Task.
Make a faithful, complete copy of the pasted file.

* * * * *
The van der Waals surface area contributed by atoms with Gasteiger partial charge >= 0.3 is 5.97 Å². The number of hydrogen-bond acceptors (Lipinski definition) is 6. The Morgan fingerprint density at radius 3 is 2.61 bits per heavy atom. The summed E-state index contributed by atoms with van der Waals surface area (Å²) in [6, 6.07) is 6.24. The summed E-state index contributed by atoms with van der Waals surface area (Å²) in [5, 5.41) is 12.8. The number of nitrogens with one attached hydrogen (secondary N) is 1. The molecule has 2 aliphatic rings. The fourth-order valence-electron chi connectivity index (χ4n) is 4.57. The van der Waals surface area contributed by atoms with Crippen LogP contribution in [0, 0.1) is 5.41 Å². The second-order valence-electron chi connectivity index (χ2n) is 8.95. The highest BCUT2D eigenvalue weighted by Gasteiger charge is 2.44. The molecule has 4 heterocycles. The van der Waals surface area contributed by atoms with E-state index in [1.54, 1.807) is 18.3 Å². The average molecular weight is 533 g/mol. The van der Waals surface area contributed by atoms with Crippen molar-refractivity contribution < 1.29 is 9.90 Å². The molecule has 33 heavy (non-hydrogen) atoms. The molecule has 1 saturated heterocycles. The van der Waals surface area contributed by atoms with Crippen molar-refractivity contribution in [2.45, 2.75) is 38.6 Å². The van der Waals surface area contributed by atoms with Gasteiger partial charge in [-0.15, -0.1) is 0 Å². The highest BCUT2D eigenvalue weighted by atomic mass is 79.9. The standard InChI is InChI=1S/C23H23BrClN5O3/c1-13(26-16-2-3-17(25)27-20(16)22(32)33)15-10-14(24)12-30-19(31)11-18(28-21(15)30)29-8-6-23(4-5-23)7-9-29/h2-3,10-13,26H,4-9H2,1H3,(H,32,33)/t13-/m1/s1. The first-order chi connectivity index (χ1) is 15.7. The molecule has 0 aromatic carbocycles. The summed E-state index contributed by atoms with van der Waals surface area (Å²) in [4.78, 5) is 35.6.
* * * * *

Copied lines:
The van der Waals surface area contributed by atoms with Gasteiger partial charge >= 0.3 is 5.97 Å². The number of hydrogen-bond acceptors (Lipinski definition) is 6. The Morgan fingerprint density at radius 3 is 2.61 bits per heavy atom. The summed E-state index contributed by atoms with van der Waals surface area (Å²) in [6, 6.07) is 6.24. The summed E-state index contributed by atoms with van der Waals surface area (Å²) in [5, 5.41) is 12.8. The number of nitrogens with one attached hydrogen (secondary N) is 1. The molecule has 2 aliphatic rings. The fourth-order valence-electron chi connectivity index (χ4n) is 4.57. The van der Waals surface area contributed by atoms with Crippen LogP contribution in [0, 0.1) is 5.41 Å². The second-order valence-electron chi connectivity index (χ2n) is 8.95. The highest BCUT2D eigenvalue weighted by Gasteiger charge is 2.44. The molecule has 4 heterocycles. The van der Waals surface area contributed by atoms with E-state index in [1.54, 1.807) is 18.3 Å². The average molecular weight is 533 g/mol. The van der Waals surface area contributed by atoms with Crippen molar-refractivity contribution < 1.29 is 9.90 Å². The molecule has 33 heavy (non-hydrogen) atoms. The molecule has 1 saturated heterocycles. The van der Waals surface area contributed by atoms with Crippen molar-refractivity contribution in [2.45, 2.75) is 38.6 Å². The van der Waals surface area contributed by atoms with Gasteiger partial charge in [-0.15, -0.1) is 0 Å². The highest BCUT2D eigenvalue weighted by atomic mass is 79.9. The standard InChI is InChI=1S/C23H23BrClN5O3/c1-13(26-16-2-3-17(25)27-20(16)22(32)33)15-10-14(24)12-30-19(31)11-18(28-21(15)30)29-8-6-23(4-5-23)7-9-29/h2-3,10-13,26H,4-9H2,1H3,(H,32,33)/t13-/m1/s1. The first-order chi connectivity index (χ1) is 15.7. The molecule has 0 aromatic carbocycles. The summed E-state index contributed by atoms with van der Waals surface area (Å²) in [4.78, 5) is 35.6.